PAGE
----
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1answer
72 views

Under what circumstances does Batesian mimicry evolve? [closed]

Batesian mimicry is a form of biological resemblance in which a noxious, or dangerous, organism (the model), equipped with a warning system such as conspicuous colouration, is mimicked by a harmless ...
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1answer
42 views

Why aren't we immune to the “cold” [duplicate]

As far as I know, people suffer from the cold since ever. Why didn't and don't we evolve to resist it?
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6answers
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How is evolution possible in contemporary humans?

I would like to know if evolution is continuing to happen in modern humans, assuming things like existence of the nuclear family structure, fidelity to one partner, etc. It seems to me the answer ...
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1answer
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Why is chlorophyll green? Isn't there a more energetically favorable color? [duplicate]

Chlorophyll being green means it absorbs light in the red and blue area of the spectrum. Isn't this the high and low energy light? Wouldn't plants get more energy if they absorbed light in the green ...
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1answer
51 views

Is the birds' decision to fly away congenital or learned behaviour?

I see two possibilities how could the birds know what to do every fall: The birds' migrations are driven entirely by the vertical memetics and today it is just a custom transferred from parents to ...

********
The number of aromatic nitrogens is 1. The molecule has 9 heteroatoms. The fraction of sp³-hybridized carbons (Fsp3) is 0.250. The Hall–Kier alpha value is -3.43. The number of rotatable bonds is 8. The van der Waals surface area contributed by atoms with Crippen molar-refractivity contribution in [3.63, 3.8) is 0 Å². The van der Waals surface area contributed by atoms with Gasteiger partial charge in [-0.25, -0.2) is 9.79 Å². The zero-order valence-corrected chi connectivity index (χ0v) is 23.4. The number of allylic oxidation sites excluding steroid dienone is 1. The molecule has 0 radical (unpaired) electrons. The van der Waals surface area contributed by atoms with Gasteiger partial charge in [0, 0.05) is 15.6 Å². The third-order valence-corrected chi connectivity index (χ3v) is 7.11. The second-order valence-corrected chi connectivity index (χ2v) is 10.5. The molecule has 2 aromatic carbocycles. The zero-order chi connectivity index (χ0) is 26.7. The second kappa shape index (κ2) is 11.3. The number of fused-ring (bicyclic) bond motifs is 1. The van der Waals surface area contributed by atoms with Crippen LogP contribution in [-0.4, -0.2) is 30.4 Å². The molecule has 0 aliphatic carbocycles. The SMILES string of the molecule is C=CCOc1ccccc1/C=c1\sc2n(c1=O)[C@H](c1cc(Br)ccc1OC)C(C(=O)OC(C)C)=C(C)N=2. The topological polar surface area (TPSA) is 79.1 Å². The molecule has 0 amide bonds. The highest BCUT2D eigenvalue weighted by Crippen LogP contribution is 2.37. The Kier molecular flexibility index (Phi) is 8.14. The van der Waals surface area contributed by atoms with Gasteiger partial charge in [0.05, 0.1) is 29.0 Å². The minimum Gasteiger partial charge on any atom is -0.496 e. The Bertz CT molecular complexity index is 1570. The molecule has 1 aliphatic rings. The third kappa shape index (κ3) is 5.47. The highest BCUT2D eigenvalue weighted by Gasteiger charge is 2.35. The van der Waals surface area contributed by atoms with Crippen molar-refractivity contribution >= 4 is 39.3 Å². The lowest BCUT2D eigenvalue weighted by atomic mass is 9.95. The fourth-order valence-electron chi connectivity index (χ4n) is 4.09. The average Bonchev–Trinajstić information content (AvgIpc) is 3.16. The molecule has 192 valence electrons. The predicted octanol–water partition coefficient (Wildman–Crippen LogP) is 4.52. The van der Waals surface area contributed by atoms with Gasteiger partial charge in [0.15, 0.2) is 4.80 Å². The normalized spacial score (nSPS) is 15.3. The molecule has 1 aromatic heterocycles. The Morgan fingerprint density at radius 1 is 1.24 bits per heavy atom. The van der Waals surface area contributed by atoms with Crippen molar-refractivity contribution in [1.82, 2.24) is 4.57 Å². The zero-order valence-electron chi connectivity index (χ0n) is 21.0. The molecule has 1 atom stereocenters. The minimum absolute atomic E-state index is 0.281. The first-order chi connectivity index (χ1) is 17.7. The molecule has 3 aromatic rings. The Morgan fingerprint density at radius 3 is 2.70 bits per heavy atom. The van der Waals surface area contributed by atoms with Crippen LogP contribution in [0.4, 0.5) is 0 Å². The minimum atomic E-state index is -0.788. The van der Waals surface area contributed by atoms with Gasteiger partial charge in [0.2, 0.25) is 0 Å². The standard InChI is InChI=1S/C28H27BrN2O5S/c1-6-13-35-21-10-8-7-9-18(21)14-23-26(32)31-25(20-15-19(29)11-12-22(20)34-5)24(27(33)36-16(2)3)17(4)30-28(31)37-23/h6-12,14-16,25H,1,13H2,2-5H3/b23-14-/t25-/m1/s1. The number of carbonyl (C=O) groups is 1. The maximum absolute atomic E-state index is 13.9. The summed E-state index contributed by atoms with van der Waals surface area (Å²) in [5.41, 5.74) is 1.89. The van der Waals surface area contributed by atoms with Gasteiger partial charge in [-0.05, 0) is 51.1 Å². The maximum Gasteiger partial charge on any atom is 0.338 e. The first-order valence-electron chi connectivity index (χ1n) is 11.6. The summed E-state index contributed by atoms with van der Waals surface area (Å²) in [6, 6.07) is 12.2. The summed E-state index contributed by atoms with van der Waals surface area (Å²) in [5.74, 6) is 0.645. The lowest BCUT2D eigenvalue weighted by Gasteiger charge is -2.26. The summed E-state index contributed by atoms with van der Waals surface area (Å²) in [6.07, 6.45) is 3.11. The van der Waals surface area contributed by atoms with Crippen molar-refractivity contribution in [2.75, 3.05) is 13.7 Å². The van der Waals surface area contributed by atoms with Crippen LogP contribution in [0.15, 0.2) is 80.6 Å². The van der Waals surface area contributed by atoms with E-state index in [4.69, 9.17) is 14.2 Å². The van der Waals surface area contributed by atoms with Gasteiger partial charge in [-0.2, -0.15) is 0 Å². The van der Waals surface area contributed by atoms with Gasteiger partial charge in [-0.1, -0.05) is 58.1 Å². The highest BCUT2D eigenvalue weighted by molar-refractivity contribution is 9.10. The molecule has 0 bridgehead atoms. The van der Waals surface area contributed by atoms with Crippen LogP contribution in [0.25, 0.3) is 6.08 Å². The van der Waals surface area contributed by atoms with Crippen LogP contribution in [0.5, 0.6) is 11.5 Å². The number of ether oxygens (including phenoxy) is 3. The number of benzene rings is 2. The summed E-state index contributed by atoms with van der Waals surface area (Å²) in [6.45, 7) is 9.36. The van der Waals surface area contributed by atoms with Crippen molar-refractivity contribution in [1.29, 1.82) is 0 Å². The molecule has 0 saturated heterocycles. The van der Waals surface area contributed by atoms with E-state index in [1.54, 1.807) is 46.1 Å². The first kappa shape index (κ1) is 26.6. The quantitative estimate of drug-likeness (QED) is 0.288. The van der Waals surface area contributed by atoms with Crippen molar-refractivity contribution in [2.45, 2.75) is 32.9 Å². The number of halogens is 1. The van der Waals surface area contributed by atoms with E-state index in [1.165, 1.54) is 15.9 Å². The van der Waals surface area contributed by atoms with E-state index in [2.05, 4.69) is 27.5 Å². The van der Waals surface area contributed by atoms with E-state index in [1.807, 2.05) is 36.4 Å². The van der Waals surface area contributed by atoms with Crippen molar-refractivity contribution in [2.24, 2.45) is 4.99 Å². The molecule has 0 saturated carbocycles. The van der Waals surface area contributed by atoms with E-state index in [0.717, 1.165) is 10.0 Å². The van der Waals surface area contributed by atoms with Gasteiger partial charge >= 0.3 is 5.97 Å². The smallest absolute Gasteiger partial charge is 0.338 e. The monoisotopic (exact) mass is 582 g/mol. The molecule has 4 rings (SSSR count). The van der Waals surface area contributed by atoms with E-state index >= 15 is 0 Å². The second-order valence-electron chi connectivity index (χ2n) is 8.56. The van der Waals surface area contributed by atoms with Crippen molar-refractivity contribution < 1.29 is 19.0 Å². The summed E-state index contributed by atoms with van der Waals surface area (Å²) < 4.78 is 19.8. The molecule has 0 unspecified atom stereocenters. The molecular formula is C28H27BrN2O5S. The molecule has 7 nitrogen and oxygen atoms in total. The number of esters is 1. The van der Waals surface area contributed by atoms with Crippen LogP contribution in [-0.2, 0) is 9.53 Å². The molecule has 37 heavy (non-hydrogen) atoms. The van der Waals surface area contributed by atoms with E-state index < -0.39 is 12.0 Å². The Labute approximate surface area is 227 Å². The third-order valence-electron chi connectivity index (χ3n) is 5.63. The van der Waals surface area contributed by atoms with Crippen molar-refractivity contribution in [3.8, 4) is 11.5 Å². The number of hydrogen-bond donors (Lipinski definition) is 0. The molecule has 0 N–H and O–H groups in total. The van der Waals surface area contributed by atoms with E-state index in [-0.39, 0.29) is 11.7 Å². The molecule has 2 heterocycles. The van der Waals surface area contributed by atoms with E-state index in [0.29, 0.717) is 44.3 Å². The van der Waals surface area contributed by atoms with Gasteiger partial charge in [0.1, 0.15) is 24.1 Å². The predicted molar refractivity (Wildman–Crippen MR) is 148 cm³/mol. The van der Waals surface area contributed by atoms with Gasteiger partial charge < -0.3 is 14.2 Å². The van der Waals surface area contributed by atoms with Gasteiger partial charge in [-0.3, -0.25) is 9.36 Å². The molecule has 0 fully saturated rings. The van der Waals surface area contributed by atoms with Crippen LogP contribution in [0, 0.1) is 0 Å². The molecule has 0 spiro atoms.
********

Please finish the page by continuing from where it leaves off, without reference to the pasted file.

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1answer
35 views

Is there a difference between macroevolution and group selection?

I encountered two different attitudes towards macroevolution: The first one included long-term microevolution such as the evolution of Cetacea. The second one included only macroevolution in terms ...
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1answer
42 views

What's the difference between evolution fitness and reproductive success?

What's the difference biological fitness and reproductive success in the biological terminology?
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1answer
121 views

Why does evolution only involve heritable traits?

If natural selection favors a certain behavior that is learnt, then wouldn’t that behavior be found more often among a population (as more offspring will learn that behavior from their parents or ...
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2answers
501 views

Why haven't land animals evolved beyond urination?

It occurred to me (while urinating) that this would seem to be selected against because water is a scarce resource. Why are we constantly losing water we don't need to through urination? What is ...
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7answers
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How do we know that humans and chimpanzees evolved from a common ape ancestor? [closed]

Richard Dawkins in one of his videos says that Evolution is a fact and not just a theory. He goes on to say that man and chimpanzees both evolve from apes. Is this correct (Is evolution a fact and ...
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1answer
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Was Darwin aware of the difficulties behind the concept of species?

Introduction The concept of species is a very old concept that suffers from not being a natural category. There exists no single definition that would categorize living beings into groups and that ...
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1answer
246 views

Sequence evolution simulation tool

I'm looking for a tool to simulate sequence evolution given a specific mutation model and birth-death model. I'm aware of tools and packages like INDELible, Seq-Gen and PhyloSim, but they simulate ...
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1answer
48 views

Why is the probability of fixation of an allele equal to its frequency?